February 4, 2019– A lot of aspiring authors get confused when asked by publishers who their novel is for. It can be tricky to differentiate between middle-grade novels and novels for young adults, so I thought that we would explore that topic today and clear things up.
- For ages 8-12
- Length is 30,000 to 50,000 words
- No profanity, graphic violence, or sexuality. Romance in middle-grade novels is limited to first kiss or crush.
- Age of protagonist is 10-13 (ten for the younger MG and 13 for the older readers)
- Focus on friends, family, and the immediate world of the main character and their relationship to it. The characters react to what happens to them with zero to minimal self-reflection.
- Voice is usually third person.
- For ages 13-18
- Length is 50,000 to 70,000 words
- Profanity, graphic violence, romance, and sexuality (except for eroticism) are all allowed thought NOT required/necessary.
- Age of protagonist is 14-18 BUT NOT yet in college/university. Young adult protagonists can be 14-15 years old for the younger reader, with safer content aimed at the middle school crowd. For older and edgier young adult protagonists, the can be up to 18.
- Focus on how they fit into the world and what their place is beyond their friends and family. They spend more time discovering who they are and reflecting on the choices they make. They are analytical with the meaning of things.
- Voice is usually first person.
This is a quick and easy way to know which group your novel fits into. Happy writing! X LLB
September 7, 2018– Congratulations! You’ve decided to write a romance. Romance novels have a long and interesting past. Romantic fiction is a genre that explores some of the most powerful emotions ever known to humans. Lust, love, and greed are just a few of the motivators in romance novels, and we all know that we would do just about anything for love (to quote Meatloaf). Myself, I admire people who can write romance because I’m sure as hell not one of them!
What is a Romance Novel? Here’s how most A romance novel consists of two people who meet, have a problem with building their relationship, but in the end, they live happily ever after while gazing into each other’s eyes while riding off into the sunset. Umm…not exactly! See? This is why I can’t write romance.
Here’s what a romance novel, IS NOT:
- Always a happy ending. Yes, they must have an optimistic ending, but the characters should deal with trauma and problematic events. Here’s a sample: She stared out the window and watched the rain slip down the cold pane of glass. She knew she’d never see him again, but she knew that she could never forget him.
- Always conflict-free. Come on, seriously? A good romance novel is first and foremost about the characters, and we have all experienced problems in our relationships, life, and work. Why should your characters be any different than real people with real problems? Everyone has had at least one bad romantic encounter!
- Soft porn for lonely women. No. This isn’t the case at all. Not all romance novels have sex scenes and not all sex scenes border on pornography. Romance novels encourage women to go after what they desire, want, and need. They’re not for lonely women, they’re for women who enjoy this genre. That’s all.
Now that you know what Romance Writing isn’t you can start writing about what it is.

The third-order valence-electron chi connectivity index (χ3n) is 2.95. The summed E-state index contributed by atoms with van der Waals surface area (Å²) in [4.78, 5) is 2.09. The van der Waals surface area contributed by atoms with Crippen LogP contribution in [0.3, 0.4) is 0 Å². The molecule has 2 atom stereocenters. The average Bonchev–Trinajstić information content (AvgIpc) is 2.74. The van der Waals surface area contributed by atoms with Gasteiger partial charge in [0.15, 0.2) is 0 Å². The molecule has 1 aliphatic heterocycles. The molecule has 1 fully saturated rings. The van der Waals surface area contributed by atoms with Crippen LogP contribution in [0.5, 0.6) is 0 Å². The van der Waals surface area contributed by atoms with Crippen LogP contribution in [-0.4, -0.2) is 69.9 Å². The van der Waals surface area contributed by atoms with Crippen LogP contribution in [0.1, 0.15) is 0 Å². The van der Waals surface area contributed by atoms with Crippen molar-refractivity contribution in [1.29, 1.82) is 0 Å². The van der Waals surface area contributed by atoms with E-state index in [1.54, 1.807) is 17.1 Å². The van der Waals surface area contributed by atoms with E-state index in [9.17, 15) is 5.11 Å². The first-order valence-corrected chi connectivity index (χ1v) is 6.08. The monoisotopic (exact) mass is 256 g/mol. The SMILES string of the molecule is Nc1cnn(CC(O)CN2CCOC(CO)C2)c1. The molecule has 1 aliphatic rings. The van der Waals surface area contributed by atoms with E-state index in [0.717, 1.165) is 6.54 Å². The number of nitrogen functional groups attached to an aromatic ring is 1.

September 5, 2018- We’ve all heard of brainstorming and I’m confident that as writer’s, we tend to do this to a fault. I say to a fault because of how much time we spend brainstorming instead of writing, which is really what we should be doing instead.
Brainstorming, as we know, is where you start with a blank piece of paper in front of you and you’re supposed to come up with new ideas. There’s a problem with the rigidity of this. We think that we’re just supposed to write down ideas, single words, and we are encouraged to think laterally.
What if I told you there was a better way? Enter Stormwriting! Here’s how to do it:
- Gather writing materials
- Find a cozy place
- Write down your idea at the top of the page
- Write down EVERYTHING that has to do with your idea.
- Use Yes and What if as your guiding questions.
- Keep writing, don’t edit! Just get it on paper.
Let’s do an example from one of my own novels set to launch next year:
My Name is Jessica Westlake (is the title so I put this at the top of the page)
- Her name is Jessica Westlake, why is her name Jessica Westlake? Has this always been her name?
- She is blonde with blue eyes, tall, trim, married, no children, having an affair with her neighbour
- Her husband is a high profile lawyer, he cheats on Jessica with the mistress that works for him
- They are rich in money but poor in morals
- They have a big house, a maid, and nice cars
- Jessica grew up poor, her parents were horrible and they did things to her that are inexplicable
- They live in Boston in a very expensive neighbourhood
- Her husband is abusive and treats her like garbage
- What if the husband catches Jessica and the neighbour? What if he seeks vengeance for what they’ve done?
- What if things were more complicated? What if the neighbour was also cheating with the husband?
See what I mean? It’s pretty easy to go down the rabbit hole on this exercise, isn’t it?
Also, this contains ZERO spoilers for my next novel:) I wouldn’t ruin it for you! Now get stormwriting!
May 4, 2017- I’m excited to announce some upcoming courses that I will be teaching at the Grimsby Public Library. I sincerely hope that you’ll join me because the courses are packed full of relevant, important information that can help you get started in your writing career. Check out the dates and events below and be sure to register as there is limited space. Looking forward to seeing you in class!